If you are going to remain as a standard guppy enthusiast and just enjoy this breed of fish that you have in your tank, then your interest of course is going to be focused on those that are before you. However, if you are going to get into guppy breeding and take it to the level where you are going to be selling breeding fish, then you want to portray yourself as one that is knowledgeable in the species. In order to do that you really should know the history of the guppy.
It is commonly believed that in 1866 a gentleman by the name of John Guppy sent the first guppy to London. It is said that it was collected from the streams in Trinidad. In honor of Mr. Guppy the small fish was named after him and this is how this species first got its name. The consensus is however, that even though that Mr. Guppy has been given the credit for discovering this fish known as the wild guppy that this was not actually true.
It is believed that a man called De Filippi who was a Spaniard discovered the wild guppy on the Barbados Island in 1862 and at the time of his discovery, he named it the Lebistes Poeciliodes. Then going back even before this it is believed that there was a discovery made by a German individual by the name of Julius Gollmer concerning the wild guppy, and because of a filing error he did not get the credit for this. This was believed to have taken place in 1857 to 1858.
While he may have been impressed with this new found species which he sent to the Imperial Persian Academy of Science in Berlin, it did not create any excitement there. The fish remained in specimen jars at this location until 1859 where at that time a scientific description was written about them.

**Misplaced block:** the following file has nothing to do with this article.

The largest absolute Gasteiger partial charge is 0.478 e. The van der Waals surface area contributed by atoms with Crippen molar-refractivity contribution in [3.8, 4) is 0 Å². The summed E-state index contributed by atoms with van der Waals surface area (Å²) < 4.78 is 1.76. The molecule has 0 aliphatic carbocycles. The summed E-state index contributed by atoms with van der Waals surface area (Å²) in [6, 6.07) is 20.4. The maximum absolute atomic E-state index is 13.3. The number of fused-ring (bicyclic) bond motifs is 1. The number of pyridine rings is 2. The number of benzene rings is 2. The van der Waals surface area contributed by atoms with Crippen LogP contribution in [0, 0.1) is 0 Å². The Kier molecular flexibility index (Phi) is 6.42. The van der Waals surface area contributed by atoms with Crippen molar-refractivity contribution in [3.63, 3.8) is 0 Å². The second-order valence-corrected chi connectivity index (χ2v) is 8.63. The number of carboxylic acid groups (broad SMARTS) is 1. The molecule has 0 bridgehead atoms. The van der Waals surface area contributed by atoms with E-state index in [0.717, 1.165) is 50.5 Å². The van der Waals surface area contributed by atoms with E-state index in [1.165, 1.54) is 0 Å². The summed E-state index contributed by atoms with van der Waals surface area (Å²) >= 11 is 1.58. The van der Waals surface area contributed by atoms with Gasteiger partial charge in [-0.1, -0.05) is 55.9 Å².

Then in 1866 the males that Gomer had sent to Berlin were once again found and labelled as the Gitandinus Guppy. Over time the guppy ended up receiving more than 11 different scientific names as they were sent to various museums. What was later discovered is that these were not new species of the guppy but different strains.
The hobby guppy
Looking back in history it shows that the first live Guppies ended up in Germany in December 1908. These were imported to Hamburg by Carl Siggelkow. When they arrived at the docks they were sprayed with various chemicals to ensure that there was not going to be any spread of disease. While doing this many of the guppies were killed off but some did survive and were able to breed.
Guppies are well known for their reproductive qualities and breeding rates and they were dubbed with the nickname of Million fish. You may also hear the guppy referred to as the Missionary fish and the reason behind this is because it had the ability to encourage many people to become guppy enthusiasts creating the hobby.
The first common strain amongst the guppy hobbyist was the sword tail. The sword tail can be found in the wild but the double sword tail is not and it is believed that this strain was developed around 1928. The first veil tail guppy was the first show guppy to be shown in Germany in 1954. It received a great deal of attention. From here the hobby of show guppies continued to grow.